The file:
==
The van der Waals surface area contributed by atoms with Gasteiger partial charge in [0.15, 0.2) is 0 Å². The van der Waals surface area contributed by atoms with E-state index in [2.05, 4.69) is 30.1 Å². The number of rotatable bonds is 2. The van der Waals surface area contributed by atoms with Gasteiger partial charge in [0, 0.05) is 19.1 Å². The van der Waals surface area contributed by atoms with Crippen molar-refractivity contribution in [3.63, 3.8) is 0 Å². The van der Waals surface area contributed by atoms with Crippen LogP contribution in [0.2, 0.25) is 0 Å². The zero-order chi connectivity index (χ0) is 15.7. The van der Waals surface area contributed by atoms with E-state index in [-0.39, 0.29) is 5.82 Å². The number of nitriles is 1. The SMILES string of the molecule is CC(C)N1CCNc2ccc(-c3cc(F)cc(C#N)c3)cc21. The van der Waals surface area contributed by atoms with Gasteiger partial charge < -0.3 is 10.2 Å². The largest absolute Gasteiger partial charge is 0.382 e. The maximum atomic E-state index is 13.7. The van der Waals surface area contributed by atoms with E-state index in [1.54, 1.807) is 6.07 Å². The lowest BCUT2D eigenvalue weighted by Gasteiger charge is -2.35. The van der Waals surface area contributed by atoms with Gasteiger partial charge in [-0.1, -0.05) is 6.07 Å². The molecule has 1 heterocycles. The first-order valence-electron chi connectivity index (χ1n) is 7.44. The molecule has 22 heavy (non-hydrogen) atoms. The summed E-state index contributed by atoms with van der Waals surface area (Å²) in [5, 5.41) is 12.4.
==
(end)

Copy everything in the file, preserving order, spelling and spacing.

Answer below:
The van der Waals surface area contributed by atoms with Gasteiger partial charge in [0.15, 0.2) is 0 Å². The van der Waals surface area contributed by atoms with E-state index in [2.05, 4.69) is 30.1 Å². The number of rotatable bonds is 2. The van der Waals surface area contributed by atoms with Gasteiger partial charge in [0, 0.05) is 19.1 Å². The van der Waals surface area contributed by atoms with Crippen molar-refractivity contribution in [3.63, 3.8) is 0 Å². The van der Waals surface area contributed by atoms with Crippen LogP contribution in [0.2, 0.25) is 0 Å². The zero-order chi connectivity index (χ0) is 15.7. The van der Waals surface area contributed by atoms with E-state index in [-0.39, 0.29) is 5.82 Å². The number of nitriles is 1. The SMILES string of the molecule is CC(C)N1CCNc2ccc(-c3cc(F)cc(C#N)c3)cc21. The van der Waals surface area contributed by atoms with Gasteiger partial charge < -0.3 is 10.2 Å². The largest absolute Gasteiger partial charge is 0.382 e. The maximum atomic E-state index is 13.7. The van der Waals surface area contributed by atoms with E-state index in [1.54, 1.807) is 6.07 Å². The lowest BCUT2D eigenvalue weighted by Gasteiger charge is -2.35. The van der Waals surface area contributed by atoms with Gasteiger partial charge in [-0.1, -0.05) is 6.07 Å². The molecule has 1 heterocycles. The first-order valence-electron chi connectivity index (χ1n) is 7.44. The molecule has 22 heavy (non-hydrogen) atoms. The summed E-state index contributed by atoms with van der Waals surface area (Å²) in [5, 5.41) is 12.4.